REP. PETER KING (R), NEW YORK: Obviously there's things we can do in Afghanistan. But I agree with Mayor Koch; I think that this network that we're talking about extends to a number of countries, and those countries -- in some ways, they've been paying off this extra money to bin Laden and other terror groups, and they are providing sanctuaries; in some cases training. And we have to tell them it's time to be with us -- either with us or against us.
And if they don't comply, then I think we have every right under international law and every set of moral precepts to take full military action against them.
As Mayor Koch said, they can have time to evacuate the civilians. There's no reason why we can't bring some of those cities to rubble if they are working with our enemies.
BATTISTA: If the civilians are evacuated, wouldn't the terrorists evacuate also?
KING: Well, we're talking about two different things then. One is, I think that most of the terrorists we get are going to be gotten through intelligence operations, through commando raids, through people on the ground giving them up. But also to destroy the network, I think we have to destroy the power structures, the infrastructure of countries that are providing sustenance to those terrorist groups. So it's really a multi-pronged operation.
BATTISTA: Mayor Dinkins, what are the people of New York saying? There's a lot of talk going on; are they just waiting for action?
DAVID DINKINS, FORMER MAYOR OF NEW YORK: Well, I think first off that the leadership in New York City and our mayor and our governor, as well as the president, should be commended for the leadership they're providing. And I think you'll note -- the world is noting that all of us, we've come together irrespective of backgrounds, or religion, political philosophy or party.
And I think the people of the city are the same way: They're behind the leadership. And they're angry. They want, not what I would call revenge -- and I don't think they want sort of tit-for-tat. I think they want to bring about an end to this kind of threat for the future.
BATTISTA: Beth (ph) is from New York in our audience -- Beth.
BETH: Hello. I witnessed the second plane going into the World Trade Center, and my heart just went out. I just can't get over from working on the Upper East Side of Manhattan and coming back into the city after two days, the strong unity from the New Yorkers and how we're all going to cope together with this tragedy.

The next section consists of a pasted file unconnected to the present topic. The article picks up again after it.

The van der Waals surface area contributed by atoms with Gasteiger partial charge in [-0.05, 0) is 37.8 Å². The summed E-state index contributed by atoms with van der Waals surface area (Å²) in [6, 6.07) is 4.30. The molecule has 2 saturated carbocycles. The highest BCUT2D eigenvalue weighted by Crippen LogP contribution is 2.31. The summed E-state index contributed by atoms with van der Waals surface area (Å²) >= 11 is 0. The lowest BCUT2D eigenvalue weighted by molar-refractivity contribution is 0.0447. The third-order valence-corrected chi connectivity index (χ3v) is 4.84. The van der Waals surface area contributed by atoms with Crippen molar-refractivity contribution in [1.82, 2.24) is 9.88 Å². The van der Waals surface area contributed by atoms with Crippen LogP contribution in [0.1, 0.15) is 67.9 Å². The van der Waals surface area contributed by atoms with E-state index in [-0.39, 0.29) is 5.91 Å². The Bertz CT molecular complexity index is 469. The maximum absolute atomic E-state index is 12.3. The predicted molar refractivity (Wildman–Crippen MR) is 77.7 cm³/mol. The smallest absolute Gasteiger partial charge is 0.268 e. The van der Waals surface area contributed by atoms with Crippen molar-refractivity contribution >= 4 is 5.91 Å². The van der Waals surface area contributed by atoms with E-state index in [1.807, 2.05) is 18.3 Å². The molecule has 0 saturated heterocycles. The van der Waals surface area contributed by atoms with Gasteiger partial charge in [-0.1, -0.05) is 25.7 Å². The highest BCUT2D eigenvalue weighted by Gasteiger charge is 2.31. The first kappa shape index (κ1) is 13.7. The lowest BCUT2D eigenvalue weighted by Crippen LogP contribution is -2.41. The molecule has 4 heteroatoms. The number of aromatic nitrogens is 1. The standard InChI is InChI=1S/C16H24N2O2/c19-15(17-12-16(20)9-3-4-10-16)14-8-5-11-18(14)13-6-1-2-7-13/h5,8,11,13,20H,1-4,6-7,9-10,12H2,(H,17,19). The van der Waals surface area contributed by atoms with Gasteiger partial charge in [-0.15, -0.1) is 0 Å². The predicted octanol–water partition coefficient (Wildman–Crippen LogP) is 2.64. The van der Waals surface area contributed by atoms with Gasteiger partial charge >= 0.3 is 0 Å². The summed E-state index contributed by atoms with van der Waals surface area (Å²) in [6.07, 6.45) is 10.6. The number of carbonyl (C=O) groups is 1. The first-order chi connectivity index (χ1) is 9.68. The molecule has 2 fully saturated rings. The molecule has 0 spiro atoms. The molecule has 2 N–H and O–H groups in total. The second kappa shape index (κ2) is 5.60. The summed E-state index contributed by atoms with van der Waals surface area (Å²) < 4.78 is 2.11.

BATTISTA: Livingston (ph), on the phone from California -- Livingston.
CALLER: Yes, I'm a two-tour combat veteran. And I fought in a war that lasted 10 years that was winnable, and we didn't. There's a drug war going on. It's been going on for over 30 years, and we're not winning it, and it won't be won.
This war that we're getting into is going to be very similar to a drug war, because you can't find these people. And once you do, there's just more people to take their place. And it's going to be hard-fought, and I think that we should fight. But I think American people's attitude and I think a change in America is needed to help win this war.
KOCH: Let me just tell you why I think this is nonsense. If you took his point of view, you would have said the United States should just have surrendered to Nazi Germany. He is saying, in effect, that there's nothing that we can do vis-a-vis these countries that are harboring terrorists and the terrorists themselves. I believe he is dead wrong.
I think that if we sufficiently punish the countries that are harboring terrorists, they're going to expel those terrorists. And the way you sufficiently punish them is to say to the people there, we are going to destroy the infrastructure of your country. And when you get such pain as to cause you to throw your own government out as, for example, in Iraq, we're going to stop bombing you.
BATTISTA: Let me have Eric Margolis weigh in on that. Eric, you also said that there have been at least four attempts, you think, on the life of Osama bin Laden already.
MARGOLIS: Yes, that's right. As I understand, they have. They were not mounted by American troops, but they were mounted by people hired by the Americans. All of them failed.
There were also two American assassination attempts that I'm aware of, of Afghan -- the Afghan Mujahideen leader Golvadeen Hickamijar (ph), or so he told me. Let's say that even though assassination is against U.S. law...
KOCH: No, it's not against the law. It is not against the law.